VATICAN CITY -- Retired pope Benedict XVI never agreed to appear as the co-author of a controversial book on priestly celibacy, his personal secretary, Archbishop Georg Gaenswein, said Tuesday.
It was a remarkable disavowal of a work seen by many as both an attack on Pope Francis' authority and a serious breach of Benedict's promise to remain "hidden to the world" following his retirement in 2013.
In the book, Benedict is presented as arguing against a relaxation of the celibacy rule for priests, wading into a topic on which Francis is due to make a decision within a few weeks.
Gaenswein told the ANSA news agency that Benedict knew that Cardinal Robert Sarah was writing a book on the subject and sent him an essay on priesthood "authorizing him to do what he wanted with it."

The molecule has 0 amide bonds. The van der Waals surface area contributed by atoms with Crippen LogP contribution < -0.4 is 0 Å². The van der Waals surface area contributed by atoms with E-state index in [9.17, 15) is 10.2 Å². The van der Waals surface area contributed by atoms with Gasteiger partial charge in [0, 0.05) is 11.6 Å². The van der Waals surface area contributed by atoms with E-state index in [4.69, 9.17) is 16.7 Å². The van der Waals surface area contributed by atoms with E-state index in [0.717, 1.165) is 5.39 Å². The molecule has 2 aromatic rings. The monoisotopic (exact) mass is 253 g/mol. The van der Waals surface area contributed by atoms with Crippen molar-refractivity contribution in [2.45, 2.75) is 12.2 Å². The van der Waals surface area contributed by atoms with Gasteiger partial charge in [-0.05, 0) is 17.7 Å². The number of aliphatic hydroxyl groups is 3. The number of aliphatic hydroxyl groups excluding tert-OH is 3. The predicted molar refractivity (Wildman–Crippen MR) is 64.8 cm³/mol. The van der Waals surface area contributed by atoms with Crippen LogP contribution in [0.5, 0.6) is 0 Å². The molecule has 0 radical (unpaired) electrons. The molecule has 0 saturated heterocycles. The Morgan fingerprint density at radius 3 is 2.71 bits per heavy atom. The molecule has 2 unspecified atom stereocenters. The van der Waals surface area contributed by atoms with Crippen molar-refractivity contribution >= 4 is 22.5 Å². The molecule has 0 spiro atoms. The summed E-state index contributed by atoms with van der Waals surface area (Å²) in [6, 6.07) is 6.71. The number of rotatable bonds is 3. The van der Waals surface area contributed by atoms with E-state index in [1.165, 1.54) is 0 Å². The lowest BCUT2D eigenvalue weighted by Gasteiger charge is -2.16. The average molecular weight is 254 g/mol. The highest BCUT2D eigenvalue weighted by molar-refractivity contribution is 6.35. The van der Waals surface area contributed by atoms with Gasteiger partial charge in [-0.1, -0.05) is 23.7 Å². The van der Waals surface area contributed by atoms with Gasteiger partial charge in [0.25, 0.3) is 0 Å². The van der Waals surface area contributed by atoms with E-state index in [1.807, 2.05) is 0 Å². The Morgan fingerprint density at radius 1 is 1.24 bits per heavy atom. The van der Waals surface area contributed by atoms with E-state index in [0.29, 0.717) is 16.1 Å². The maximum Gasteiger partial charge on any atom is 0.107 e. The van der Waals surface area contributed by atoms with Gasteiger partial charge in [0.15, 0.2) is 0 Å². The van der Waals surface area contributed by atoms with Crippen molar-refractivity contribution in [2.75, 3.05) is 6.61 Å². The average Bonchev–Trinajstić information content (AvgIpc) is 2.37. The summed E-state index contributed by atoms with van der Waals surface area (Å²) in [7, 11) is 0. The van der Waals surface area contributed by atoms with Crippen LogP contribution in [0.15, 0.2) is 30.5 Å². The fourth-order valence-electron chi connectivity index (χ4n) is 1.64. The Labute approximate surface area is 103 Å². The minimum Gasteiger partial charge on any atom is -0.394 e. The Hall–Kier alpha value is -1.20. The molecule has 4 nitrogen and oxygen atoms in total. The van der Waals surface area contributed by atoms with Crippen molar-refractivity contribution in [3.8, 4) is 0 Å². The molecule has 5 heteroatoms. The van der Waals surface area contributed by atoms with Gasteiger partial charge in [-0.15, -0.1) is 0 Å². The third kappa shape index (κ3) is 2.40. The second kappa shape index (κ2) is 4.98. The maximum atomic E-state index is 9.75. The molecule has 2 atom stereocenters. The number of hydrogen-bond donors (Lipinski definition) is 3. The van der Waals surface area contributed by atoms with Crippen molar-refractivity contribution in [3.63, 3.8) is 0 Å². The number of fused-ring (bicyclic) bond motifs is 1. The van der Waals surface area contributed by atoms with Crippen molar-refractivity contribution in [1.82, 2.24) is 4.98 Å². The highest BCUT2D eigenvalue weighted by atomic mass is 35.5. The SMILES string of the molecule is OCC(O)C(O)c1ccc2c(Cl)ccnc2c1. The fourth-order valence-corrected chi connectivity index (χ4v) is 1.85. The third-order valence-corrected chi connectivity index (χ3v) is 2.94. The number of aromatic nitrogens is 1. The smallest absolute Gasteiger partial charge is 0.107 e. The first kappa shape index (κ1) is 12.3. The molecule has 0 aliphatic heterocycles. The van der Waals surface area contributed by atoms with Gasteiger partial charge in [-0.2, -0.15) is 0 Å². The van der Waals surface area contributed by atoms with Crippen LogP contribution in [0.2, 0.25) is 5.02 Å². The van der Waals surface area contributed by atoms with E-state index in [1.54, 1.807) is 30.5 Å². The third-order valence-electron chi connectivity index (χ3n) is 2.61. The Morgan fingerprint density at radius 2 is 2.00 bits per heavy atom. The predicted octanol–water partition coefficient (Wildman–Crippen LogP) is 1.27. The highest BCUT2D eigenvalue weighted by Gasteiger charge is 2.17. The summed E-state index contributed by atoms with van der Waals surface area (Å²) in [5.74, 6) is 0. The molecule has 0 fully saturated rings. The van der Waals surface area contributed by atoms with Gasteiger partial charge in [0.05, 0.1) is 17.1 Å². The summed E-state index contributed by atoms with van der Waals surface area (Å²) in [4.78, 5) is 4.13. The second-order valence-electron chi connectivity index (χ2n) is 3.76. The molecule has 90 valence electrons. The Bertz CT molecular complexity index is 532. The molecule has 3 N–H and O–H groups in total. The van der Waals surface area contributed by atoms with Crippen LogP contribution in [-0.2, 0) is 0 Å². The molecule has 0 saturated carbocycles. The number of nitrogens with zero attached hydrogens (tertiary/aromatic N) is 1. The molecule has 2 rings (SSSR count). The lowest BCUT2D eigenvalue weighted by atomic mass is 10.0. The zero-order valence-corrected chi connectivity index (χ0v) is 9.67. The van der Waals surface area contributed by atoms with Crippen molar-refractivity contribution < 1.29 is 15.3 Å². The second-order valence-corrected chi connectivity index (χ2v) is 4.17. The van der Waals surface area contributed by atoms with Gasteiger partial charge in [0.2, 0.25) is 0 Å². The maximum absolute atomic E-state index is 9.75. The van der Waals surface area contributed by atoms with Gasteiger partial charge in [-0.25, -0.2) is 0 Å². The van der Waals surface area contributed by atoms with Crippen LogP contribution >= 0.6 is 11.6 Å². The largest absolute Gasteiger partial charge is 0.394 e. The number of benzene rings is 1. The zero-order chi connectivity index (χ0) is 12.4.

"But he never authorized any project for a co-authored book nor had he seen or authorized the cover," Gaenswein added, calling the incident a "misunderstanding" in which Sarah acted "in good faith."
Benedict has asked to have his name removed as co-author, Gaenswein said. Sarah tweeted separately that the work would now be presented as written by him "with the contribution of Benedict XVI."
The book is called "From the Depths of Our Hearts: Priesthood, Celibacy and the Crisis of the Catholic Church" and comes out in France on Wednesday. An English version is due on Feb. 20.
Earlier Tuesday, Sarah maintained he had discussed it with Benedict several times, and characterized press reports that the book was coming out without Benedict's consent as "extremely despicable."
The cardinal, a leading conservative figure, said he urged Benedict to have his say on priesthood and celibacy despite the risk of controversy because "all the Church needs (the) gift" of his words.
The book was supposed to have had an introduction and a conclusion co-signed by Benedict and Sarah, and two separate essays by each of them.